Historical landmarks and artifacts are a vital part of our heritage and culture in the United States. While our government goes to extensive lengths to protect vital artifacts like the Declaration of Independence and Washington Monument from harm, a great deal of other sites and objects are also guaranteed federal protection. Naturally, when precious pieces of history are damaged through the deliberate actions or negligence of others, they require competent legal representation. This article will outline some of the intricacies of laws regarding the legal status of historical landmarks and artifacts, as well as the nature of their legal defense.
Historical Preservation Laws
The central law dealing with the preservation of historical sites in the United States is National Preservation Act of 1966. This act created the national register of historic sites, which has been continuously updated since then, reaffirms the right and duty of the government to legally defend and preserve these sites, and provides a wealth of information on the process of doing so. Most importantly, the precedent set forth in the National Preservation Act means that even historical items not included in the register are afforded legal protections. Later, laws like the Native American Graves Protection and Reparation Act and the Abandoned Shipwreck Act insured similar protections for Native American graves and holy sites and shipwrecks, respectively.
Why History Needs Lawyers
If we have all these great laws, why do historical sites need attorneys, one might ask? The unfortunate reality is that such laws are not always enforced, and even when they are, considerable legal ambiguities exist therein. For example, the definition of a historic place as defined in the National Preservation Act of 1966 is deliberately vague: what places not on the register qualify as historic? When should new objects be added? Historic Preservation lawyers attempt to answer these questions, speak up on behalf of these sites, and make sure that no valuable pieces of history will be lost. Most legal cases involving the protection of historical monuments concern buildings which, while deeply historically meaningful, are nonetheless put up for sale by the state. While occasionally these structures find their way into the hands of antiquarians, they are most often purchased and subsequently destroyed. Sometimes these places are simply abandoned and left to degrade over time. The duty of arguing to the state that these states are deserving of the funds that they are allotted often falls to Historical Preservation lawyers. Historical Preservation lawyers often work hand in hand with universities, Native American preservation groups, and other historically-minded people.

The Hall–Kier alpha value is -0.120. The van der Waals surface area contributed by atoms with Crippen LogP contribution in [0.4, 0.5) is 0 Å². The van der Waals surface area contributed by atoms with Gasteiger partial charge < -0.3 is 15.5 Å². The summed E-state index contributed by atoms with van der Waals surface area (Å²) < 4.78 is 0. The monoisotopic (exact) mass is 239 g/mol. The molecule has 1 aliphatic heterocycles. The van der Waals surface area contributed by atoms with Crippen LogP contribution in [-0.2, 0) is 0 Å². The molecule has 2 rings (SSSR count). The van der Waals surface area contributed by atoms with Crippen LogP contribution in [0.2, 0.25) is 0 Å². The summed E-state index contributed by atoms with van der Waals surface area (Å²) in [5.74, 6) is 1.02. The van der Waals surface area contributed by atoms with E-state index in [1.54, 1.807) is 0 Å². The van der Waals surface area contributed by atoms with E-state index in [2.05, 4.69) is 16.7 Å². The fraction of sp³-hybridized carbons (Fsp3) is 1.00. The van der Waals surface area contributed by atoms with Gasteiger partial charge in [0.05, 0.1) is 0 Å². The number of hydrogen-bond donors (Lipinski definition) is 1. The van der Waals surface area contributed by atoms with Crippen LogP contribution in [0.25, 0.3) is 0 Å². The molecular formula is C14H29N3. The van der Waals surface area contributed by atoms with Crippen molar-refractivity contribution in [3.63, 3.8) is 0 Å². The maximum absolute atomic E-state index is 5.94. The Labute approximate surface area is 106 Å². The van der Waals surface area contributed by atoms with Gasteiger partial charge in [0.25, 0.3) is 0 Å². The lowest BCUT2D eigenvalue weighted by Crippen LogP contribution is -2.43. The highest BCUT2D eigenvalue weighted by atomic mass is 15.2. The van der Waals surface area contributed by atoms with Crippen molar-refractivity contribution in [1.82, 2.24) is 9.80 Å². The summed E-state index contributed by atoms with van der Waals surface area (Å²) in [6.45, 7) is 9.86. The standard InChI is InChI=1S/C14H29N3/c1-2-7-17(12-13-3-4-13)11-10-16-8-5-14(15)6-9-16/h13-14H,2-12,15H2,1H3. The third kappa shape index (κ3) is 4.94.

Unfortunately, every year more historical sites are demolished, sold, or renovated and we lose much of the valuable history contained therein. High profile cases in New Mexico, where the famous Fort Bayard military outpost was made available for sale and demolition, and Virginia, where numerous prominent Civil War hospitals were abandoned and left to decay, illustrate the vital battle to protect our nation’s history. There is hope, however: in Boston, lawyers recently concluded a long struggle to protect the childhood home of Malcolm X, in a resounding success. The home was placed on the National Trust for Historic Preservation’s list of protected areas.
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